The Washington Times - December 5, 2011, 01:29PM

Maryland right tackle R.J. Dill, a stalwart for the Terrapins over the last three seasons, said in an e-mail Monday he intends to leave the program.

The departure is not the first in the wake of a 2-10 season under first-year coach Randy Edsall, but might wind up as one of the most unexpected and costly for the Terrapins as they head into 2012.


“I regret to inform the Terrapin faithful that my family and I have decided it would be best for me to move on with both my academic and athletic endeavors,” Dill said in an e-mail. “Therefore I have requested and been granted a release from the Maryland football program. I leave here with great memories of the university and Terp Nation.”

Dill, an economics major, declined further comment beyond his e-mail. He has one year of eligibility remaining, and he could play next year if he either transfers to a major-college school that offers a graduate program Maryland does not.

Dill completed the fall with the most career starts (33) and most consecutive starts (30) of anyone on Maryland’s roster. Both numbers were the biggest for a Terps’ offensive player since center (and current Chicago Bear) Edwin Williams started 39 games in a row between 2006 and 2008. 

He started on a bowl team in 2010, but also was a mainstay on the first two 10-loss teams in school history.

“Over my four years here we as a football program have been through a lot, both highs and lows,” Dill said. “To all the members of Terp Nation I thank you for your unwavering support from the bottom of my heart. This year was not what we all expected or hoped for, but it has been truly educational and I leave here with no regrets of my time at this great university.”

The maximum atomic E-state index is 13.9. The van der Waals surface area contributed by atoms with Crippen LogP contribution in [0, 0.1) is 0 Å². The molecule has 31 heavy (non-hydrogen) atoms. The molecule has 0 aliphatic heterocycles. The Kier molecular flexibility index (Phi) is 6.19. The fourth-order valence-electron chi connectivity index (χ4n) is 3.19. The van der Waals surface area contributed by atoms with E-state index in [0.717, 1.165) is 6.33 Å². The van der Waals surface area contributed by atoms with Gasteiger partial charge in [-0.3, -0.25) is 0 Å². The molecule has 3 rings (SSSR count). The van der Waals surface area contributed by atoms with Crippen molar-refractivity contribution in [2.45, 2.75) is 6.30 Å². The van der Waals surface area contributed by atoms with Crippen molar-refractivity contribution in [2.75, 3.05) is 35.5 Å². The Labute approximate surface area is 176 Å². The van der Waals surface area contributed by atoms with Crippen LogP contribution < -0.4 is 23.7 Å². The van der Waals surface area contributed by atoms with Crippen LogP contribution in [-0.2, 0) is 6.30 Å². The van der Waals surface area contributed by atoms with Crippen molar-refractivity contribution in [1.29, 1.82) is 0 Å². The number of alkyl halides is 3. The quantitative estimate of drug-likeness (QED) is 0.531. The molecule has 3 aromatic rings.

Dill’s departure is a significant blow to an offensive line that was set up to be one of Maryland’s strengths next season.

Left guard Andrew Gonnella was Maryland’s lone senior offensive lineman last season, and he missed the final seven games —- all double-digit losses —- after suffering a dislocated knee Oct. 8. But the rest of the line, including center Bennett Fulper, left tackle Max Garcia and guard Justin Gilbert, figured to team with Dill to be part of one of the ACC’s most experienced lines.

Dill’s backup at season’s end was redshirt freshman Jacob Wheeler, who played primarily on the field goal and extra point unit this fall. The Terps’ other reserve tackle with some experience is Nick Klemm, who will be a junior next season. Neither Klemm nor Wheeler has ever started a game.

Dill is the third Maryland underclassman to announce his departure from the program since the end of the season. The Baltimore Sun reported last week defensive end David Mackall, who was suspended the final four games of the season, was granted a release. Edsall had earlier said it was unlikely the sophomore would return to the team.

Tailback D.J. Adams, who was used sparingly over the final eight games of the season, also said he would seek to transfer.

A well-regarded recruit (he was SuperPrep’s 25th-ranked prospect in Pennsylvania in the class of 2008), Dill was pressed into action far earlier than expected thanks to injury and inexperience along Maryland’s offensive line in 2009. He started eight games at right tackle that season, absorbing some hard-earned lessons as the Terps struggled to a 2-10 season.

The accelerated learning curve helped the next fall, when he entered the season entrenched at right tackle. But when Gilbert suffered a season-ending ACL tear in the season’s third game, Dill switched to left tackle for the final 10 contests and helped the Terps improve to 9-4 and win the Military Bowl.

The native of Mechanicsburg, Pa. was one of three offensive players to start every game this season.

“I wish the Maryland football program nothing but the best,” Dill said. “Good luck to everyone involved with the program, from my brothers on the team to Coach Edsall, [offensive line coach Tom] Brattan and the coaching staff. I will always bleed red, white, black and gold and most of all, I will always be a Terp.”

—- Patrick Stevens